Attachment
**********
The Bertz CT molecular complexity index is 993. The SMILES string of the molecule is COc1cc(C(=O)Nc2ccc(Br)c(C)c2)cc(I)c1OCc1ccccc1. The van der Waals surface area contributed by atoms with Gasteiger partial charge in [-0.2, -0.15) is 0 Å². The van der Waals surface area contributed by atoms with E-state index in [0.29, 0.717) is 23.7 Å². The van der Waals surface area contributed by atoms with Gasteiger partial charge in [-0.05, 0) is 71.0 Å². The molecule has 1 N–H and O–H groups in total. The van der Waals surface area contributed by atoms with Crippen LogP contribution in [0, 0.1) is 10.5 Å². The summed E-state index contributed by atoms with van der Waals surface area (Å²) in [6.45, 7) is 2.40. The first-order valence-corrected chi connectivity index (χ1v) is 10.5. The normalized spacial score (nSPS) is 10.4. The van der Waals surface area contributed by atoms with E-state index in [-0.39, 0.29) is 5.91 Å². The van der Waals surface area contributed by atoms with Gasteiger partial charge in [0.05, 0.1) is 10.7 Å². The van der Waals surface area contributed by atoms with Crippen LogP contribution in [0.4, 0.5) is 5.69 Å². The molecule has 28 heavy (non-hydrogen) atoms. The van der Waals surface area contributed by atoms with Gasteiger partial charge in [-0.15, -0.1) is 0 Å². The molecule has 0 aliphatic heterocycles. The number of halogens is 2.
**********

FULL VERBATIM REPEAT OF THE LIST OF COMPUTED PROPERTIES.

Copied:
The Bertz CT molecular complexity index is 993. The SMILES string of the molecule is COc1cc(C(=O)Nc2ccc(Br)c(C)c2)cc(I)c1OCc1ccccc1. The van der Waals surface area contributed by atoms with Gasteiger partial charge in [-0.2, -0.15) is 0 Å². The van der Waals surface area contributed by atoms with E-state index in [0.29, 0.717) is 23.7 Å². The van der Waals surface area contributed by atoms with Gasteiger partial charge in [-0.05, 0) is 71.0 Å². The molecule has 1 N–H and O–H groups in total. The van der Waals surface area contributed by atoms with Crippen LogP contribution in [0, 0.1) is 10.5 Å². The summed E-state index contributed by atoms with van der Waals surface area (Å²) in [6.45, 7) is 2.40. The first-order valence-corrected chi connectivity index (χ1v) is 10.5. The normalized spacial score (nSPS) is 10.4. The van der Waals surface area contributed by atoms with E-state index in [-0.39, 0.29) is 5.91 Å². The van der Waals surface area contributed by atoms with Gasteiger partial charge in [0.05, 0.1) is 10.7 Å². The van der Waals surface area contributed by atoms with Crippen LogP contribution in [0.4, 0.5) is 5.69 Å². The molecule has 28 heavy (non-hydrogen) atoms. The van der Waals surface area contributed by atoms with Gasteiger partial charge in [-0.15, -0.1) is 0 Å². The molecule has 0 aliphatic heterocycles. The number of halogens is 2.